I loved this perspective piece in JAMA on pricing inefficiencies in US health care. Authors Austin Frakt and Michael Chernew point out several areas in which the US health care system pays different prices for the same care – including 340b drug pricing, and differential Medicare reimbursement between office-based and hospital care – and how these price distortions harm care delivery. Highly recommended, in understanding some of the structural problems in our health care system.
“…Implementing site-neutral payments, and reforming how the physician fee schedule is updated are examples of potentially simple, although admittedly politically difficult, policy changes…Nevertheless, changing fee schedules is difficult because politically powerful stakeholders, such as hospitals, that succeed under the current system (many of whom built business models based on the existing prices) vigorously oppose it. These groups often maintain they need the revenue resulting from overpriced services to accomplish a valued mission.”
Continue reading Health Policy Updates: January 7 2018
New data from the Kaiser Family Foundation on prescription drug spending in Medicare. I found the out-of-pocket cost burden to be particularly notable – over $3,000 on average for patients hitting the catastrophic threshold, which will include most cancer patients.
A couple of pieces this week analyzing what the White House could do (if it truly wanted) to lower drug prices. This comes in the wake of the nomination of Azar, a former pharmaceutical executive, for HHS secretary.
The first, from three separate, feasible policy strategies that could lower prices:
“Finally, Trump and Azar could bring the pharmaceutical industry to the negotiating table for excessively priced essential drugs covered by government payers such as Medicare and Medicaid. Current law allows federal programs to seek competitive bids for patented medicines, even if they come from companies other than the patent holder.”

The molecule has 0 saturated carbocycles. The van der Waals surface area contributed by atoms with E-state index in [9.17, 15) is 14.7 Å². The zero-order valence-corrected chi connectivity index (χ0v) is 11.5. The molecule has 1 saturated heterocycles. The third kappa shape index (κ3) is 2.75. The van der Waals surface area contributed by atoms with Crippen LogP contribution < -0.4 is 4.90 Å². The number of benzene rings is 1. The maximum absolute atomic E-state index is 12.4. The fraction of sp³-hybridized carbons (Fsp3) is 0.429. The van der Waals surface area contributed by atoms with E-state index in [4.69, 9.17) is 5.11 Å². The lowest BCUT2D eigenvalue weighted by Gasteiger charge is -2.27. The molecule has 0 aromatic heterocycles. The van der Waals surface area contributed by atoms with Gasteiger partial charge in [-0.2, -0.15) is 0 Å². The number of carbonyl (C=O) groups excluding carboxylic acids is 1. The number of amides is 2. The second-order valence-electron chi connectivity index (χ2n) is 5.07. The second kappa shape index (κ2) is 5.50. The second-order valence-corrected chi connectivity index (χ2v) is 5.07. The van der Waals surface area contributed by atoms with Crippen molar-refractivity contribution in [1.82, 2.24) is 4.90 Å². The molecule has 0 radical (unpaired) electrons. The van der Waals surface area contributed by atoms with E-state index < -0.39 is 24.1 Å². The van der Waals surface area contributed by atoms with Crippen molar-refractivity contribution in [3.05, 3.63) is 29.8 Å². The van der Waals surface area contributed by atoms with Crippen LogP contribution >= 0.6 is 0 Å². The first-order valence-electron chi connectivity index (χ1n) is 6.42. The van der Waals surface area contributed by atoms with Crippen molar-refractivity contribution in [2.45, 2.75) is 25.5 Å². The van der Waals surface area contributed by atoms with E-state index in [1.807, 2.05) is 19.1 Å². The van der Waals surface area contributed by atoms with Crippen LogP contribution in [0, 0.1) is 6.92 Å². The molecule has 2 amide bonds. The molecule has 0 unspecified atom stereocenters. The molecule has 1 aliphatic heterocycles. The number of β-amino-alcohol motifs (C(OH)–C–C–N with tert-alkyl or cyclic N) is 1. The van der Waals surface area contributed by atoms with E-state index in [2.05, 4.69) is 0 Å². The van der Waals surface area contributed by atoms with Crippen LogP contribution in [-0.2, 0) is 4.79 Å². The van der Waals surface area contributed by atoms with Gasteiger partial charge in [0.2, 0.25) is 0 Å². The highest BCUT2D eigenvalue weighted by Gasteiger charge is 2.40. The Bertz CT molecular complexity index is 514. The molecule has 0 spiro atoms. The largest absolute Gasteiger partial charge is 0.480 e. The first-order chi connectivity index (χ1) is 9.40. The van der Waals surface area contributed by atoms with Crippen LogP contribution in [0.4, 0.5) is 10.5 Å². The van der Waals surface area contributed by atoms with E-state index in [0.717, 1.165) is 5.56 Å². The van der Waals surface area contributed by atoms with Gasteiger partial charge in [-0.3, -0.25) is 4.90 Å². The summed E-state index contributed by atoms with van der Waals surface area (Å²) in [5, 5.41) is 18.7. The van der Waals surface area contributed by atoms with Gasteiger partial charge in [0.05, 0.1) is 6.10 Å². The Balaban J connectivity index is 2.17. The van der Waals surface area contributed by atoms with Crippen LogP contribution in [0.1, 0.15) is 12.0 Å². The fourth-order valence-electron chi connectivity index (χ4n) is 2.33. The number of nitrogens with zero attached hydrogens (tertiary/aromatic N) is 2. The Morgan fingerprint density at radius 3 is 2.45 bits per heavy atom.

The second describes and analyzes the actions that White House has already taken to start to address drug prices:
“Several health policy experts noted that although the new policies spare pharmaceutical companies any direct intervention, they are aimed at fixing real market distortions and are grounded in evidence. They may also reflect the levers the government can easily pull without legislative action.”
The Atlantic on the ongoing efforts in the Senate to pass a bipartisan “improvement bill” to stabilize Obamacare insurance exchanges:
“The hearings are the brainchild of Senator Lamar Alexander of Tennessee, the Republican chairman of the Health, Education, Labor, and Pensions Committee, who has been talking for months about the need to stabilize Obamacare’s individual insurance market…Alexander, aides said, has an ambitious goal of moving quickly from hearings to drafting legislation that would, at minimum, guarantee the continued payment of cost-sharing reduction subsidies to insurance companies and allow states more flexibility to adjust insurance rules…”
Continue reading Health Policy Updates: September 2 2017
I reported last week on the Trump Administration’s CMS rollback of Medicare cost-saving bundled payment programs. Two Obama-era health policy advisors penned a Wall Street Journal op-ed to further describe why these changes are a bad move.
“This fee-for-service model, which has dominated American health care for decades, is hardly efficient. Paying for inputs—tests, procedures, hospital stays and the like—creates incentives for overtreatment, with little regard for coordinating care or improving patient outcomes…Now the Trump administration is re-embracing the old fee-for-service model. In six months, the Department of Health and Human Services has gone from driving innovation to dragging health care backward.”
Continue reading Health Policy Updates: August 27 2017
What would it take to make the US health care system the best in the world? We already spend more money (by far) on health care than any other country, but our results are middling (see the figure below). Recent thoughts on what the US might do in order to translate our huge financial investment in health into better results, in the NEJM.
“The first challenge the U.S. health care system must confront is lack of access to health care…Affordable and comprehensive insurance coverage is fundamental. If people are uninsured, some delay seeking care, some of those end up with serious health problems, and some of them die.
The second challenge is the relative underinvestment in primary care in the United States as compared with other countries…In contrast to the United States, a higher percentage of these countries’ professional workforce is dedicated to primary care than to specialty care, and they enable delivery of a wider range of services at first contact…” Continue reading Health Policy Updates: August 19 2017